The Vital Church Ministries Newsletter August 28, 2003
Equipping and Encouraging Episcopal Church Leaders to Fulfill the Great Commission
by The Rev. Kevin Martin
As I have presented seminars and workshops over the years, I have learned to pay attention to the questions that people ask me, especially the repeat questions. Since I took up my new position with Vital Church Ministries in January and began my work out of Christ Church, Plano, Texas, without a doubt the most frequently asked questions are about this extraordinarily large and fast growing Episcopal congregation. What is different about Christ Church?
Christ Church was started in 1985. The founding vicar David Roseberry and his wife Fran gathered a small fellowship in their home at the beginning of the church's life. 18 years later, Christ Church has some 4000 plus members and the average attendance at the four weekend services totals around 2200. While Christ Church is not the largest Episcopal Church in the country, it may have the highest number of people regularly worshiping here.
I have known David since about 1989 when I first interviewed him for an article I was writing. As you can imagine, in coming here, I had my antennae up because I too am interested in how an Episcopal Church can grow so large so quickly.
Most large Episcopal Churches in the U.S. have been large for some time. Most got large in the 50's and 60's. They may have experienced additional growth in recent years, but they were already building on the momentum of their historic size. Two examples of this are St. John the Divine and St. Martins in Houston. Both were large and under their present rectors have continued to grow. Some of our large churches remain large although they have been in decline for a number of years. The Cathedral in Atlanta (once our largest congregation) and Trinity, Boston would be examples of this pattern.
This is important information to know because it points out why the growth at Christ Church is so extraordinary. This growth has all taken place in a growingly secular culture. I have long felt that a research project worth doing is to study our congregations that have gotten large since 1980. If we identified these, we would see the evangelistic Episcopal Churches that had made the best transformation to the emerging new culture.
This is how we could do the study. We should identify all Episcopal Churches that had less than 200 average attendance in 1980 and that today are over 400. Then we could have a small team visit them and identify what they are doing right and what can be shared with the rest of us.
This would be a much more significant study than the brief snapshot that is offered about the "fastest growing Episcopal Churches" over the past year few years. This kind of study often identifies the smaller pastoral church that has recovered under a dynamic and energetic new pastor.
Think of how size affects percentages. If a church goes from 75 to 100 in average attendance over three years (not unrealistic for a recovering and revitalized Pastoral Church) it has had tremendous percentage growth.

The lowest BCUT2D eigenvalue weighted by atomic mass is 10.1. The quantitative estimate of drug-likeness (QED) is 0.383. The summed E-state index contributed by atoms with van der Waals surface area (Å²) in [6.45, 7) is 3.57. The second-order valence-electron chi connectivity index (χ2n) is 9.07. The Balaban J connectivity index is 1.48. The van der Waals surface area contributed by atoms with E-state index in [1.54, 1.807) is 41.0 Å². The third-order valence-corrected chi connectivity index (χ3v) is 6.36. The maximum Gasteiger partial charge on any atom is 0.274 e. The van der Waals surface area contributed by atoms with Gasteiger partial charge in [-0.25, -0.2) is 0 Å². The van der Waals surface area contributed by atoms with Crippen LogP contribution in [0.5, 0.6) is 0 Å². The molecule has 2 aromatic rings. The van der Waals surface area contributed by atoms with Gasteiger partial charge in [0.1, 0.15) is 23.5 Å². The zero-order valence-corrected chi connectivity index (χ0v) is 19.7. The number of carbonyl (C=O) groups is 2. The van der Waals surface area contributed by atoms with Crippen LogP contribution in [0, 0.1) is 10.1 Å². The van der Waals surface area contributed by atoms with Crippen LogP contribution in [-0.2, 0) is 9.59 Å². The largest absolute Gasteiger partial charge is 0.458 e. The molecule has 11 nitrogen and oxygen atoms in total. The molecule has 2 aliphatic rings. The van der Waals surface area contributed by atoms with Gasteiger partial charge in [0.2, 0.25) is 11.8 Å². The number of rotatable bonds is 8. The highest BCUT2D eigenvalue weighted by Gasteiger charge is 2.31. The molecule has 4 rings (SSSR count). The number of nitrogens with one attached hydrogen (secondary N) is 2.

One of my favorite examples of large church growth is the year that St. John the Divine started its alternative 11am informal service. That year this one church offset the entire lost of the 60% of our smallest congregations (fewer than 75 people a Sunday) in the Diocese of Texas. Interestingly enough, this was not that high of a percentage increase for St. John's. However, they added about 300 people to their average attendance. That is about the equivalent of adding four new pastoral sized churches!
Christ Church would stand at the top of the list of my proposed project and I came here eager to know what made it such a fast growing community. I am now prepared to comment on this, but it is interesting that it has taken me six months to get a good handle on it.
It was easy to identify some characteristics right away. The Rector is a dynamic church leader with a clear vision. He is a strong communicator and an effective teacher and preacher. The staff of the parish is outstanding. They are some of the finest church professionals, volunteers and overall leaders that I have ever met. And the worship, it almost goes without saying, is outstanding, uplifting and inspirational every service. But I've long known that excellence is a shared characteristic of large churches.
I also saw two strong parts of this growth in the Rector's view of the church. "Christ Church is really a two layered congregation," he once told me. "We have seeker friendly and sensitive weekend worship which draws large numbers, but we also have an intentional discipleship ministry behind this. We encourage two types of people. Those willing to search spiritually and those who we invite to enter a deeper relationship with Christ." This is reflected in the Church's mission statement, "To make disciples and to teach them all Jesus commanded."
I also noticed that the Rector is never really content or satisfied with a leveling out or acceptance of the status quo. He constantly encourages the staff to be sensitive to new people and to continue to grow ministries that reach out to new people. But I know large churches that do all these things, and still do not experience this kind of growth.